Location-based applications allow users to add their location to their tweets, messages or photos due to "location aware" software. Users can send photos with exact coordinates of where they are, or "check-in" to a business or location which sends alerts to their network of contacts. Mashups allow for your location to be viewable on map applications such as google maps.

The opportunity starts with making sure that your business is listed in your geolocation area. Facebook Places allows you to claim your business location free of charge. You can manage your place’s address, contact information, business hours, profile picture, admins and other settings. Users can now "check in" to your location, transmitting this message to their network - 'John has checked in at Benetton, La Muette".

This is where your markeing nouce comes in! Give them a reason to come to your branch and to check-in! For example, "1/2 price jeans at Benetton this afternoon only" - this is the type of incentive that will give users credibility with their network and they will be more than happy to share their location details with their social network peers. For the business it is a great way of building a rapport with customers. You can organise special deals and save these to your location. The beauty with this form of marketing is the viral nature of the message. Your network becomes stronger as you reach other users who will bring their networks along to yours.

Be visible, searchable and make your location known!

Monday, June 27, 2011

The A - Z of Social Media

Website that allows user to track multiple social media tools on the one site - TweetDeck, HootSuite

Web crawler that browses the web in a methodical and automated manner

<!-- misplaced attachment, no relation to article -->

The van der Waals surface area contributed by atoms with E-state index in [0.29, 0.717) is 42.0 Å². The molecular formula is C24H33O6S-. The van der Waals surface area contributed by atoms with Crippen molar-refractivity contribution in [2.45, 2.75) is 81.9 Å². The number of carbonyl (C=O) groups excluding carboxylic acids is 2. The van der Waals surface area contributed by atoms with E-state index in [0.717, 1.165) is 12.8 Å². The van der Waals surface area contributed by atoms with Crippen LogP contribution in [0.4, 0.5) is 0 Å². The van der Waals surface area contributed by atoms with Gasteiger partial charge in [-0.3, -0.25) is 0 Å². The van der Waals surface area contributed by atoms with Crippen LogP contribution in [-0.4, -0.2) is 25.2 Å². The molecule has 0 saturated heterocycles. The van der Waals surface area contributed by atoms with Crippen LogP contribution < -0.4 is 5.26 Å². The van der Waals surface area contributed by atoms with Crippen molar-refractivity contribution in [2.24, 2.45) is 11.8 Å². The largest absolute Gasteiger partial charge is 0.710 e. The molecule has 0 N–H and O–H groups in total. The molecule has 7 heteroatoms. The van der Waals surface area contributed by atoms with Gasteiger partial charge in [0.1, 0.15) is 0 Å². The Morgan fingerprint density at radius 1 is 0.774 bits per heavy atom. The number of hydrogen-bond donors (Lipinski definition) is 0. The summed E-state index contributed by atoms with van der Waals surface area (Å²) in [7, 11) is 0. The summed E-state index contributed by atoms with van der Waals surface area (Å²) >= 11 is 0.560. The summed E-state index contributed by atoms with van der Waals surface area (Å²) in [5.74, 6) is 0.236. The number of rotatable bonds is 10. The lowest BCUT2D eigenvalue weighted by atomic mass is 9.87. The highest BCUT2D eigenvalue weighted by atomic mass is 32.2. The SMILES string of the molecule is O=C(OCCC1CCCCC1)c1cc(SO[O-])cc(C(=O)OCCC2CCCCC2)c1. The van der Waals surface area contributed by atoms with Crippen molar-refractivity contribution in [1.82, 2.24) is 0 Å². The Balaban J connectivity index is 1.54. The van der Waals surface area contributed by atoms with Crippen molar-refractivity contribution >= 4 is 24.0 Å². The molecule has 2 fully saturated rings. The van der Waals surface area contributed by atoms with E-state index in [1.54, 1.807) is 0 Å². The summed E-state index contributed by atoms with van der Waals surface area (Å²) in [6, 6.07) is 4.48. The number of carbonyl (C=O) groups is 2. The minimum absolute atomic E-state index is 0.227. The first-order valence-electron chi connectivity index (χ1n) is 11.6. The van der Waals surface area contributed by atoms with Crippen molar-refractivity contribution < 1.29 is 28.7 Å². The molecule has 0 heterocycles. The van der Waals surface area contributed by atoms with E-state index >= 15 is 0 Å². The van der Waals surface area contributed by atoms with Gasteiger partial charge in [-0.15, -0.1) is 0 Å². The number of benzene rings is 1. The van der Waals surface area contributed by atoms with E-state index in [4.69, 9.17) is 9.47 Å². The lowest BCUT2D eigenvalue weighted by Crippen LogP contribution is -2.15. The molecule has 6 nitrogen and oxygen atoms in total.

Cloud computing
Computing in which your pc acts as a terminal and you are using a computer elsewhere; e.g. your hotmail account. Instead of running an e-mail program on your computer, you log in to a Web e-mail account remotely. The software and storage for your account doesn't exist on your computer, it's on the service's computer cloud.

Social news website which lets userrs vote stories up or down, called
digging and burying, respectively.

Ego searches
To perform a search for one's own name, or especially their online nickname, using any search engine on the web.

Users cooperate by assigning freely chosen keywords"tags" to pieces of information in a process known as "tagging".

Google Analythics
Marketing tool by the holy mother of search engines that gives detailed statistics about visitors to websites. Used for reviewing online campaigns

Giving that little extra bit of information to make people interested in your online presence.

People who broadcast information they are interested in online, normally on blogs. Important to befriend these people in your strategic area.

Fine for old school press releases as journalists understood it. Certain to kill any social media campaign.

The words you use that make people find your topic of interest.

Somebody who reads your posts but never engages. Are you a lurker?

A web application that combines two or more sources to create new services such as Google maps.